One Monday afternoon this February, a D.C. restaurant was the culinary equivalent of the U.S. Capitol during the State of the Union.
The area’s best chefs from haute spots like the Inn at Little Washington, 1789, and local-chain-turned-national sweetgreen squeezed in to one location along with the region’s top farmers and food artisans. Hopefully at least one toque was hidden in an undisclosed location to keep Washington’s restaurant world alive in case something happened to us.
But unlike the State of the Union there were no dry speeches, only cold beer, fingers flying over smartphones, and speed dating. In traditional speed dating, a bunch of strangers looking for love meet in a location prearranged by some service (presumably run by the dark lord himself, if you’ve ever been to romantically oriented speed dating). Two people chat one-on-one for a couple of minutes until–ding!—a bell rings and everyone must move on to the next person. Speed dating fits a picky crowd short on time, working crazy hours, and with very specific desires and needs who can’t waste time talking to the wrong person. Farmer, meet chef. Chef, meet farmer.
Arcadia Center for Sustainable Food and Agriculture in Alexandria, Virginia, is preparing for its second Farmer-Chef Speed Dating session this fall, after a wildly successful first meeting. Upon arrival at local restaurant Birch and Barley, 75 toques and purveyors each received about a half dozen matches based on questionnaires they filled out plus a nametag with icons developed by local-agriculture specialists Greenease representing the items they were buying or selling, from microgreens to chickens to cheese. Arcadia provided the all-important beer and technology–#FarmerChef2014. The hashtag made it possible for farmers and chefs to tweet in advance about the event to notify potential business partners of their attendance, be aware of who was in the room during the event, and connect with an elusive contact in person—all of which will become even more important as the event grows bigger.
Even with technology and exponentially multiplying websites attempting to connect farmers with buyers, getting everyone in a room at a set time and location is vital for independent chefs and small farmers, as both groups work with small margins in risky businesses with passionate personalities and unreliable schedules. Popular demand for farm-to-fork restaurant meals puts a huge strain on both chefs and local farmers, who are chained to their work locations—you gotta cook and you gotta farm.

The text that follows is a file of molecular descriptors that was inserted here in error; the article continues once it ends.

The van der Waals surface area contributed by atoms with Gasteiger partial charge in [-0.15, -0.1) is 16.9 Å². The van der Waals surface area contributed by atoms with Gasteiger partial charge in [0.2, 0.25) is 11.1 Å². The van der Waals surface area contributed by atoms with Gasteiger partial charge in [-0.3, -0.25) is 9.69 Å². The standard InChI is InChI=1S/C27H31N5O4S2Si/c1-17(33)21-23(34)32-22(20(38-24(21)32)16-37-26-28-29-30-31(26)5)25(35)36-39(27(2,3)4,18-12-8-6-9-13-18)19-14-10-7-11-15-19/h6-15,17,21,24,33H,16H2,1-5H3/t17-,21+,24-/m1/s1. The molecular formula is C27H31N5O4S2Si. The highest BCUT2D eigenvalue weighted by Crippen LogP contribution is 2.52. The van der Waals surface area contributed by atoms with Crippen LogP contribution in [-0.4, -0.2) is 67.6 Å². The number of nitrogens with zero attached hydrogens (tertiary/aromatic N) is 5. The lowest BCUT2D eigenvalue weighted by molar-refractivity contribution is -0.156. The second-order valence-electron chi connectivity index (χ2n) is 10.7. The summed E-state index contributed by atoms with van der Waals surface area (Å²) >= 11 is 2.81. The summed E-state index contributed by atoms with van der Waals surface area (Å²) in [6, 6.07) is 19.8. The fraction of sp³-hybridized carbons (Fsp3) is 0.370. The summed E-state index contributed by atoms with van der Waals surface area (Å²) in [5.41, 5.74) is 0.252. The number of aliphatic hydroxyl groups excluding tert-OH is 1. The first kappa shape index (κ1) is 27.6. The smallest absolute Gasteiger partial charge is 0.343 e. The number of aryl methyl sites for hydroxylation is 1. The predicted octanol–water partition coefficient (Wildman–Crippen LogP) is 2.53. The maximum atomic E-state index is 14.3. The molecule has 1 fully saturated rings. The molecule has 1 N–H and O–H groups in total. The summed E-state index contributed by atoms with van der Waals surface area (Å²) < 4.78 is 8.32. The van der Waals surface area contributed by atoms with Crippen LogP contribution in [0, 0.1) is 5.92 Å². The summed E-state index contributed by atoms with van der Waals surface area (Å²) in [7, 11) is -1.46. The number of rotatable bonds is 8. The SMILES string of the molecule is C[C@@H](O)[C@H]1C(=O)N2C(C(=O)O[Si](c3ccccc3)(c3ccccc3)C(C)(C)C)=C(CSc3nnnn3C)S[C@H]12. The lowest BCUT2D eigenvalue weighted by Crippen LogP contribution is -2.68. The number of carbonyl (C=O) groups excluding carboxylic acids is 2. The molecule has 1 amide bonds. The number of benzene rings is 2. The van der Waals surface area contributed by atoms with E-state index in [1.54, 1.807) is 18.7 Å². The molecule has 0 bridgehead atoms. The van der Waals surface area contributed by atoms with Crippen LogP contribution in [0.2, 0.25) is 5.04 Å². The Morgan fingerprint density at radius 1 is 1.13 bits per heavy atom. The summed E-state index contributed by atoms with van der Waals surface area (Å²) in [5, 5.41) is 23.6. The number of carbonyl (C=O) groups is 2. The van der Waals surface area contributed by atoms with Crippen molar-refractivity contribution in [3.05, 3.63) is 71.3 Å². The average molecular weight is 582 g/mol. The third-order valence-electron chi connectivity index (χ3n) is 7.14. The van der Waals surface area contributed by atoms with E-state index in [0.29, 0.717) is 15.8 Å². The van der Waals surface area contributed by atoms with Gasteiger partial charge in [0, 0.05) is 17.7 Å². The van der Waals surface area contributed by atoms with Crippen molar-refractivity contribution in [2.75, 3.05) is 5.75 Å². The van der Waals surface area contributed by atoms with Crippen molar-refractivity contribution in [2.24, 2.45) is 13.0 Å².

Good chefs desperately want to use the best product, which is almost always local because it’s fresher and hasn’t traveled as far (I know what I would look like after traveling 3,000 miles by truck). Good chefs, the ones who inspect food as it’s dropped off from individual providers, usually don’t have time to drive out to local farms each week. The best local farmers, whose acreage might produce the tastiest asparagus, can’t spend all their time darting from restaurant to restaurant trying to sell it and likely don’t have schedules that fit with chefs’ schedules. Additionally, the farms may be too small to attract large-scale distribution. So the chef is left pining away for the best asparagus and the farmer is left wishing she could sell the best asparagus.
Arcadia’s Farmer-Chef Speed Dating provides the two players a location to meet, deliberate over growing methods and transportation issues, and discuss guaranteed purchase minimums. This is especially critical in a city with no regional food hub, aka a central and consistent location for small producers to sell to both chefs and consumers. Food hubs are a win for everyone. If a farmer has a ton of strawberries and a chef visiting the food hub doesn’t need all of them, then the home cook gets to buy some pints, giving every average person restaurant-quality ingredients and farmers the ability to easily sell extras. As with the speed dating session, technology plays a key role, notifying consumers of a bumper crop of inexpensive corn or special offering of foraged morel mushrooms for one day only.
Arcadia is working to establish a D.C. area food hub. In the meantime, this fall’s speed dating is a suitable substitute. Back in February, one chef was overheard offering to do a tasting of a chicken farmer’s wares at his restaurant for a bunch of other chefs, so the farmer could sell to the competing restaurants, just to ease the farmer’s transportation costs. In the notoriously cutthroat restaurant industry, perhaps sustainability may rank right up there in importance with a great review.
This story is part of National Geographic’s special eight-month Future of Food series.